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Identifying risk factors for developing obesity: a record linkage longitudinal study in metropolitan Sydney using the 45 and Up Study.

Family Practice 2024 March 14
BACKGROUND: Primary care clinicians have key responsibilities in obesity prevention and weight management.

AIMS: We aimed to identify risk factors for developing obesity among people aged ≥45 years.

METHODS: We conducted a record linkage longitudinal study of residents of metropolitan Sydney, Australia using data from the: (1) 45 and Up Study at baseline (2005-2009) and first follow-up (2012-2015); (2) Medicare claims; (3) Pharmaceutical Benefits Scheme; and (4) deaths registry. We examined risk factors for developing obesity (body mass index [BMI]: 30-40) at follow-up, separately for people within the: (1) healthy weight range (BMI 18.5-<25) and (2) overweight range (BMI 25-<30) at baseline. Covariates included demographics, modifiable behaviours, health status, allied health use, and medication use. Crude and adjusted relative risks were estimated using Poisson regression modelling.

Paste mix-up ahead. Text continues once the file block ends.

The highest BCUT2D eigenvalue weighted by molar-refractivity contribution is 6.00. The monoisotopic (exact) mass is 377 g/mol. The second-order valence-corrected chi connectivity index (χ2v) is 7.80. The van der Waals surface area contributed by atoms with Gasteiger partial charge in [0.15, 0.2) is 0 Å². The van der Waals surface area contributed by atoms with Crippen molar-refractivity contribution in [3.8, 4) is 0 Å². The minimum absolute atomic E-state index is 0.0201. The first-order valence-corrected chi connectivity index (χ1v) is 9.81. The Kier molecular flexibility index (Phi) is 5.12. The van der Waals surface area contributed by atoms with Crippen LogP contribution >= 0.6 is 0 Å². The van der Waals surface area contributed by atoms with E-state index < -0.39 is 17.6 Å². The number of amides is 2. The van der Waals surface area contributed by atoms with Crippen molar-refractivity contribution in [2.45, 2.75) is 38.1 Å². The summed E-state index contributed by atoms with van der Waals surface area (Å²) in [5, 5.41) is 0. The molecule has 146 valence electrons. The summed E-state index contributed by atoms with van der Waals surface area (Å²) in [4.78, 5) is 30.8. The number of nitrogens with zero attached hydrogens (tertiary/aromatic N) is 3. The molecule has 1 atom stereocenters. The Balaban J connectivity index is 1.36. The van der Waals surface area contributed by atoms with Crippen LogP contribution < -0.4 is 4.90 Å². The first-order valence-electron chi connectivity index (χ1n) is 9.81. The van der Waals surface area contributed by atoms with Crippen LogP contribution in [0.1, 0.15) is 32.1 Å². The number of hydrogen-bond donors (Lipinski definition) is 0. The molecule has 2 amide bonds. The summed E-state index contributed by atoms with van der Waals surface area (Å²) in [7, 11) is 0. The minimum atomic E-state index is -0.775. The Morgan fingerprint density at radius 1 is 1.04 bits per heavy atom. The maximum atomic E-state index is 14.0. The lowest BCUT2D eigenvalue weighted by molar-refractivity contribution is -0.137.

RESULTS: At follow-up, 1.1% (180/16,205) of those in the healthy weight range group, and 12.7% (1,939/15,266) of those in the overweight range group developed obesity. In both groups, the following were associated with developing obesity: current smoking at baseline, physical functioning limitations, and allied health service use through team care planning, while any alcohol consumption and adequate physical activity were found to be associated with a lower risk of developing obesity. In the healthy weight group, high psychological distress and the use of antiepileptics were associated with developing obesity. In the overweight group, female sex and full-time work were associated with developing obesity, while older age was found to be associated with a lower risk of developing obesity.

CONCLUSIONS: These findings may inform the targeting of preventive interventions for obesity in clinical practice and broader public health programs.

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